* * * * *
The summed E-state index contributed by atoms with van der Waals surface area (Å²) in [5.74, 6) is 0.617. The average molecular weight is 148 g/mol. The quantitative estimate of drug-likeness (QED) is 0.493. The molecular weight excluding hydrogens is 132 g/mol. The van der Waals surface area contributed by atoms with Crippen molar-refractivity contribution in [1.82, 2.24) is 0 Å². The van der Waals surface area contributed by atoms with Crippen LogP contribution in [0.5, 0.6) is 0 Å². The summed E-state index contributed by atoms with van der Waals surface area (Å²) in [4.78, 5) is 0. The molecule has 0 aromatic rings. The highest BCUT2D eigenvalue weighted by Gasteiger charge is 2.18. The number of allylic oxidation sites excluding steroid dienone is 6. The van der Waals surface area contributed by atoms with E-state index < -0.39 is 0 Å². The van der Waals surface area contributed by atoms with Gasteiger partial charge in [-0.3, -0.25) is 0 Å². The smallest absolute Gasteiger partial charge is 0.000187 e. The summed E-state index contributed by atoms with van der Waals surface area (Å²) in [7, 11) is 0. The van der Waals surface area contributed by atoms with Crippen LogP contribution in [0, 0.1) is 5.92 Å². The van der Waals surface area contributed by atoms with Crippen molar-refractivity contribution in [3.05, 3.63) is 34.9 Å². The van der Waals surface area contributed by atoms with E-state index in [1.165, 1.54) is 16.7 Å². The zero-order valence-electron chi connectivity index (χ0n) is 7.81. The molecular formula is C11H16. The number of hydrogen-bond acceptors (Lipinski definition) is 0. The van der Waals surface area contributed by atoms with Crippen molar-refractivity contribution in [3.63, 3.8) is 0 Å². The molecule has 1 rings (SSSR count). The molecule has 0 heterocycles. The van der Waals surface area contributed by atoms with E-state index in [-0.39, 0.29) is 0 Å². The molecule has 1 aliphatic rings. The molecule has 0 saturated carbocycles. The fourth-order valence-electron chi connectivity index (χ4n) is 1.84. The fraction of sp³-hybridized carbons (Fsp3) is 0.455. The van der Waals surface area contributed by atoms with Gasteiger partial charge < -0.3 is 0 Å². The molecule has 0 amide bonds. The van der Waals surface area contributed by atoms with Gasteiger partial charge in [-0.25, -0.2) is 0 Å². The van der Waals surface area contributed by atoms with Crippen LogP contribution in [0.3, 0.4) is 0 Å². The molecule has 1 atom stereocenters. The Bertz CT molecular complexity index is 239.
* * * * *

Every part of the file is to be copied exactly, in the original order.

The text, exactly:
The summed E-state index contributed by atoms with van der Waals surface area (Å²) in [5.74, 6) is 0.617. The average molecular weight is 148 g/mol. The quantitative estimate of drug-likeness (QED) is 0.493. The molecular weight excluding hydrogens is 132 g/mol. The van der Waals surface area contributed by atoms with Crippen molar-refractivity contribution in [1.82, 2.24) is 0 Å². The van der Waals surface area contributed by atoms with Crippen LogP contribution in [0.5, 0.6) is 0 Å². The summed E-state index contributed by atoms with van der Waals surface area (Å²) in [4.78, 5) is 0. The molecule has 0 aromatic rings. The highest BCUT2D eigenvalue weighted by Gasteiger charge is 2.18. The number of allylic oxidation sites excluding steroid dienone is 6. The van der Waals surface area contributed by atoms with E-state index < -0.39 is 0 Å². The van der Waals surface area contributed by atoms with Gasteiger partial charge in [-0.3, -0.25) is 0 Å². The smallest absolute Gasteiger partial charge is 0.000187 e. The summed E-state index contributed by atoms with van der Waals surface area (Å²) in [7, 11) is 0. The van der Waals surface area contributed by atoms with Crippen LogP contribution in [0, 0.1) is 5.92 Å². The van der Waals surface area contributed by atoms with Crippen molar-refractivity contribution in [3.05, 3.63) is 34.9 Å². The van der Waals surface area contributed by atoms with E-state index in [1.165, 1.54) is 16.7 Å². The zero-order valence-electron chi connectivity index (χ0n) is 7.81. The molecular formula is C11H16. The number of hydrogen-bond acceptors (Lipinski definition) is 0. The van der Waals surface area contributed by atoms with Crippen molar-refractivity contribution in [3.63, 3.8) is 0 Å². The molecule has 1 rings (SSSR count). The molecule has 0 heterocycles. The van der Waals surface area contributed by atoms with E-state index in [-0.39, 0.29) is 0 Å². The molecule has 1 aliphatic rings. The molecule has 0 saturated carbocycles. The fourth-order valence-electron chi connectivity index (χ4n) is 1.84. The fraction of sp³-hybridized carbons (Fsp3) is 0.455. The van der Waals surface area contributed by atoms with Gasteiger partial charge < -0.3 is 0 Å². The molecule has 0 amide bonds. The van der Waals surface area contributed by atoms with Gasteiger partial charge in [-0.25, -0.2) is 0 Å². The van der Waals surface area contributed by atoms with Crippen LogP contribution in [0.3, 0.4) is 0 Å². The molecule has 1 atom stereocenters. The Bertz CT molecular complexity index is 239.